Of course, it might be that what he thinks makes G2 90's is that it's good, and that there's no way way he could match that for a revival.

Another problem with following on from 80 is that the last couple of issues are hugely dedicated to shutting the whole thing down as quickly as possible. It's not very elegant but pretty much everything is wrapped up in a bow for the title to end on. Any issue 81 would pretty much be a restart, a relaunch, or, to use a very 90's TV phrase, a Next Generation. A Generation 2 if you will.

Terome
2011-04-05, 10:48 AM
I'd agree there's indeed good reason for not continuing G2, mainly that after twenty years there's no possible explanation for the Leige Maximo that won't seem a bit shit (if anyone's actually read Alignment they can either back me up or call me a fool. Though I suspect there's a good chance you're Furman's mum).

Hoho! Call me Mrs. Furman, because I've read it and it is unremarkable in almost every way. The most memorable bit is that it is stated that Transformers are capable of shutting down their higher functions for decades at a time during long space journeys, which is pretty damn standard functionality for science fiction robots. The Liege Maximo is treated exactly like Shockaract is in Beast Wars: The Ascending - he is doing all this stuff so that he can become A LIVING GOD. Oh, and Grimlock dies in a repeat of Galvatron's potshot against Unicron in 'On The Edge Of Extinction.' Then Megatron comes out and does the same trick again.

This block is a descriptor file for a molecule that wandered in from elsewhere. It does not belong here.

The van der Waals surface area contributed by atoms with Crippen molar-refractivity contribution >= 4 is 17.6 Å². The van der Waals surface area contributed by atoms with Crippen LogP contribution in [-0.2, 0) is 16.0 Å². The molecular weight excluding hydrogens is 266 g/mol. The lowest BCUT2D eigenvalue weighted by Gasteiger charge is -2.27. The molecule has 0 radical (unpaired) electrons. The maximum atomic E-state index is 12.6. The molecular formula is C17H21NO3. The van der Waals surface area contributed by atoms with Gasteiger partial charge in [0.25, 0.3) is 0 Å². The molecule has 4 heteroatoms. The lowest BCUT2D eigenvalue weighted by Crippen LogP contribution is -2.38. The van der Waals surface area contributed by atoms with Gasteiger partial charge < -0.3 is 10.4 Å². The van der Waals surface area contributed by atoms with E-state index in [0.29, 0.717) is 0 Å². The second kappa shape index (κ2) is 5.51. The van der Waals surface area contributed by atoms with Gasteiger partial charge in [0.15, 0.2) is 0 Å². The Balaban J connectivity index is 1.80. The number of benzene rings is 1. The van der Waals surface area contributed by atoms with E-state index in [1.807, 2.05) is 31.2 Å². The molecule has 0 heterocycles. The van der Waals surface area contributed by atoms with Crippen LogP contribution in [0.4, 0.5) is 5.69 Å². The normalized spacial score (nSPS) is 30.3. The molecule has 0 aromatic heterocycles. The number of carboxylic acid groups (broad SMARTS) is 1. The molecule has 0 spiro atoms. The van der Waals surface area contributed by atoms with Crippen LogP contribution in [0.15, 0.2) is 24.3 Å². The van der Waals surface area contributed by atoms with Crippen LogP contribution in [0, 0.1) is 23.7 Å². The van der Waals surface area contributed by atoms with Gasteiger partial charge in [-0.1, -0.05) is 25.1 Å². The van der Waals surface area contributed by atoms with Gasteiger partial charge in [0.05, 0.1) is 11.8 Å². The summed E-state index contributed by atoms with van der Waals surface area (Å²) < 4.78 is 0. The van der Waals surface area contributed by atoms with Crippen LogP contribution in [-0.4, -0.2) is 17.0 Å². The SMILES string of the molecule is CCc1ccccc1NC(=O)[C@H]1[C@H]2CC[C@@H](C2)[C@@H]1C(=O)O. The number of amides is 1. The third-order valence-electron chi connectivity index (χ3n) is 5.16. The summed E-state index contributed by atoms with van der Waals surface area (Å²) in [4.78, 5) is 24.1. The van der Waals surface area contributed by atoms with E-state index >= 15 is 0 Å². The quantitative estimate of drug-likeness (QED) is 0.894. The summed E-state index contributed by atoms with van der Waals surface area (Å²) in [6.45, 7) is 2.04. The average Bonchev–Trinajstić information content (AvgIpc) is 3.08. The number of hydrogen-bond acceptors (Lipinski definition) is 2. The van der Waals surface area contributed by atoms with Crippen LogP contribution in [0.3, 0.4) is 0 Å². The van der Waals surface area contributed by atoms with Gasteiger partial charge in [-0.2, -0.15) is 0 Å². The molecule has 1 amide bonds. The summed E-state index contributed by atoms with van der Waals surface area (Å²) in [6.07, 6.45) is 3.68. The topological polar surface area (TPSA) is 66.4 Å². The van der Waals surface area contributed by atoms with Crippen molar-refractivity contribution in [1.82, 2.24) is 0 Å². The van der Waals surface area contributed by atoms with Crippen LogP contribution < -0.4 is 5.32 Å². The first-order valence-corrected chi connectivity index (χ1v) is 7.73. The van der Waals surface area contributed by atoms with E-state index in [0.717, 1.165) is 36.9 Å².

What rakes me about the 90's comment is that, presumably (though practically I've no idea how well this applies to what Hama has done) the idea is to do a retroish title that follows on from the end of the title in roughly the way it might have done at the time. Which, considering this was the early 90's mean we're looking at something that will become very... well, 90's.

Am similarly ill-informed about Hama's doings, but I did read the Claremont X-Men Forever book and the aim seemed to be to marry a decade of bitterness over the direction of the story with dated, cringe-worthy storytelling.

Cliffjumper
2011-04-05, 01:06 PM
Aye, the problem is that Furman is basically a less successful Claremont, and Andrew Wildman is a less successful Andy Wildman (IIRC everyone who drew Claremont's X-Men stuff went on to have a career in comics, so there isn't really a good comparison for Furman's sidekick).

Cheap shots aside, Furman has basically already done this by trying to bend any work he's been given to his Marvel archetypes - the Dead Furmanverse is just the Marvel characters dropped into a new continuity, and it's not the continuity that's the problem, it's the lack of basic narrative skills and the same old characters.

The outright best thing about IDW is that none of their comics actually matter. It's all hemmed off in this retarded continuity that moves at the speed of a glacier and is ran by morons. Okay, so you get the odd gem like Spotlight Ramjet, Last Stand of the Wreckers and... other classic comics that IDW have made, the names of which I just can't summon up this moment. In five years time no-one will remember it, the same way no-one remembers Dreamwave apart from rolling out their fifth-hand Pat Lee jokes whenever he does an interview, or no-one talks about Armada. It doesn't matter, but it's not ****ing up anything else, so whatever.